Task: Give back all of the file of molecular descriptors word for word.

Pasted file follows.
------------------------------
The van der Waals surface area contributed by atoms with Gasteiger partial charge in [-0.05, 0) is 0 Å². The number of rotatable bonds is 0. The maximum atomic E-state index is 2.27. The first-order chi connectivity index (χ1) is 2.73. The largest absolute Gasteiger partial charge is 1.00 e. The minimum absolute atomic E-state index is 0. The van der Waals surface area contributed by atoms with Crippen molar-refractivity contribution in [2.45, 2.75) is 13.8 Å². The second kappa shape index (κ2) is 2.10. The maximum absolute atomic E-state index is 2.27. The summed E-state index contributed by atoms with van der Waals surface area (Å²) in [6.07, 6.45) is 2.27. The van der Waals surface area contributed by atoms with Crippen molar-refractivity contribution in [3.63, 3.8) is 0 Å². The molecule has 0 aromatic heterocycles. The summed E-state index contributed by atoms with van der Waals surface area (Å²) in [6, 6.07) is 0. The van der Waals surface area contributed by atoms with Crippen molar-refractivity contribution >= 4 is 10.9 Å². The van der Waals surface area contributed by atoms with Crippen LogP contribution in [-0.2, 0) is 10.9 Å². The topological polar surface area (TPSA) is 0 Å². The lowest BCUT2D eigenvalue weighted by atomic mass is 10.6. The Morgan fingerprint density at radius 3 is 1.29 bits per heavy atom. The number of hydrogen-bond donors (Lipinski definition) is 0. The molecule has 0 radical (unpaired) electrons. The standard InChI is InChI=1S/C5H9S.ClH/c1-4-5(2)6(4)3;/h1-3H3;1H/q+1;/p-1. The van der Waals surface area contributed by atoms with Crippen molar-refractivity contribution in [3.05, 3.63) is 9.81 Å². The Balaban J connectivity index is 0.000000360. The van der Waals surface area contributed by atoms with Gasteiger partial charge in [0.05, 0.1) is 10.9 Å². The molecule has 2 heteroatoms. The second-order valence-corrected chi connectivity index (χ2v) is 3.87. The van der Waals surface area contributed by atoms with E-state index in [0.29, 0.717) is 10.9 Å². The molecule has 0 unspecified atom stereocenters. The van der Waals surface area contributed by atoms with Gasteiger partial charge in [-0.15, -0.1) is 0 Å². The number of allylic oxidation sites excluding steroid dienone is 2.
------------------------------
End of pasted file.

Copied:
The van der Waals surface area contributed by atoms with Gasteiger partial charge in [-0.05, 0) is 0 Å². The number of rotatable bonds is 0. The maximum atomic E-state index is 2.27. The first-order chi connectivity index (χ1) is 2.73. The largest absolute Gasteiger partial charge is 1.00 e. The minimum absolute atomic E-state index is 0. The van der Waals surface area contributed by atoms with Crippen molar-refractivity contribution in [2.45, 2.75) is 13.8 Å². The second kappa shape index (κ2) is 2.10. The maximum absolute atomic E-state index is 2.27. The summed E-state index contributed by atoms with van der Waals surface area (Å²) in [6.07, 6.45) is 2.27. The van der Waals surface area contributed by atoms with Crippen molar-refractivity contribution in [3.63, 3.8) is 0 Å². The molecule has 0 aromatic heterocycles. The summed E-state index contributed by atoms with van der Waals surface area (Å²) in [6, 6.07) is 0. The van der Waals surface area contributed by atoms with Crippen molar-refractivity contribution >= 4 is 10.9 Å². The van der Waals surface area contributed by atoms with Crippen LogP contribution in [-0.2, 0) is 10.9 Å². The topological polar surface area (TPSA) is 0 Å². The lowest BCUT2D eigenvalue weighted by atomic mass is 10.6. The Morgan fingerprint density at radius 3 is 1.29 bits per heavy atom. The number of hydrogen-bond donors (Lipinski definition) is 0. The molecule has 0 radical (unpaired) electrons. The standard InChI is InChI=1S/C5H9S.ClH/c1-4-5(2)6(4)3;/h1-3H3;1H/q+1;/p-1. The van der Waals surface area contributed by atoms with Crippen molar-refractivity contribution in [3.05, 3.63) is 9.81 Å². The Balaban J connectivity index is 0.000000360. The van der Waals surface area contributed by atoms with Gasteiger partial charge in [0.05, 0.1) is 10.9 Å². The molecule has 2 heteroatoms. The second-order valence-corrected chi connectivity index (χ2v) is 3.87. The van der Waals surface area contributed by atoms with E-state index in [0.29, 0.717) is 10.9 Å². The molecule has 0 unspecified atom stereocenters. The van der Waals surface area contributed by atoms with Gasteiger partial charge in [-0.15, -0.1) is 0 Å². The number of allylic oxidation sites excluding steroid dienone is 2.